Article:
Estate Planning for Same-Sex Couples in Texas After DOMA Ruling
Last week, in a landmark decision, the Supreme Court of the United States ruled that the Section 3 of the Defense of Marriage Act (“DOMA”) is unconstitutional.
Edith Windsor had challenged DOMA after the death of her partner of 44 years, Thea Spyer, to whom she was legally married. The couple lived in New York, which recognizes same sex unions, at the time of Ms. Spyer’s death.
Ms. Spyer left her entire estate to Ms. Windsor. Because the value of the estate exceeded the estate tax exemption, Ms. Windsor tried to claim the unlimited marital deduction, which allows spouses to pass an unlimited amount of assets to each other without any estate tax liability.
The IRS determined that Ms. Windsor was not eligible to claim the deduction because Article 3 of DOMA provided that the word “spouse” referred only to a person of the opposite sex who is a husband or wife. The Supreme Court found that Article 3 violated the Due Process Clause of the Fifth Amendment.
The effect of the Supreme Court’s ruling is that same-sex couples who are legally married and living in states that recognizes their union will be entitled to the same federal rights and benefits as heterosexual spouses, including more than 1,000 federal benefits such as Social Security.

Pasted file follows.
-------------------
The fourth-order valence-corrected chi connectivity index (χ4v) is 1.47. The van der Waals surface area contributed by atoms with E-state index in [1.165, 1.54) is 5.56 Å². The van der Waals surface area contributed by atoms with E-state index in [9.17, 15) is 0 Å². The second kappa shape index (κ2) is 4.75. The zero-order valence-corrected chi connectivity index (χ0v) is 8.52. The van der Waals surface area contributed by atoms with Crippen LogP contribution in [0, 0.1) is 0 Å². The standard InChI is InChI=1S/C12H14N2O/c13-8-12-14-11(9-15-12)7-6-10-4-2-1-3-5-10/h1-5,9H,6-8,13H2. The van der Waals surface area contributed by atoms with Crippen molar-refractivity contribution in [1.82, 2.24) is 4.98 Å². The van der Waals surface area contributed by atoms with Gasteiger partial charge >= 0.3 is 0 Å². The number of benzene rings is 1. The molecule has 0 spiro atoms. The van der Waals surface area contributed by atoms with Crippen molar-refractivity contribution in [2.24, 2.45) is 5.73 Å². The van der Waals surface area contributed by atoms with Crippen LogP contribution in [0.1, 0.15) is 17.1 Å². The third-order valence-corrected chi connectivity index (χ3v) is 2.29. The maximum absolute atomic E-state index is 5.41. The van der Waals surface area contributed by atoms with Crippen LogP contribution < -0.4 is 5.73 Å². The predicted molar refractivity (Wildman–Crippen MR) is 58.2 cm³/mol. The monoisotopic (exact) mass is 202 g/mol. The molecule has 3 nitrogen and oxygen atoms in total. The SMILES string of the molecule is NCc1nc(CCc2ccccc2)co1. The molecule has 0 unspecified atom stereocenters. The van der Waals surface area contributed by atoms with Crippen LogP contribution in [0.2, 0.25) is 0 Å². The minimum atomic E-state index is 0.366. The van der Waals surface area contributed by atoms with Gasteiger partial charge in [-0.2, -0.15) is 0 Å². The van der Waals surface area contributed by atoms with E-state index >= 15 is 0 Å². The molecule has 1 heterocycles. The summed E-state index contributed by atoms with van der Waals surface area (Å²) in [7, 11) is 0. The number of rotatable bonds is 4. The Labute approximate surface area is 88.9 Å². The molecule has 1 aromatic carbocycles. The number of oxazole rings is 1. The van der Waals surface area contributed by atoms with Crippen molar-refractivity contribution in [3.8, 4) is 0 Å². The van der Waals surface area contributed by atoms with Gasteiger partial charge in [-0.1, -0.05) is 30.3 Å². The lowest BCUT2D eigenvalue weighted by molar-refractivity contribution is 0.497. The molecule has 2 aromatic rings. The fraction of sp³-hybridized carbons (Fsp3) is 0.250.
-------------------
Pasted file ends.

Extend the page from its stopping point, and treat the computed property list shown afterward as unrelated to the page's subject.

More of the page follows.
However, it’s important to note that Section 2 of DOMA, which allows states to refuse to recognize same sex marriages performed in other states, remains intact. Therefore, the impact of the decision on couples who are legally married and move to a state that does not recognize their marriage is less clear. Texas does not recognize same-sex marriages.
In order to protect themselves, committed same-sex couples in Texas, including those married in other jurisdictions, need to have comprehensive estate planning to ensure that their wishes are followed during their incapacity and/or when they die.
These documents include Wills, Durable Powers of Attorney, Medical Powers of Attorney, HIPAA Authorizations and Directives to Physician. In addition to the five basic estate planning documents, same-sex couples should also consider declaring a guardian in the case of their incapacity and appointing an agent to dispose of their remains.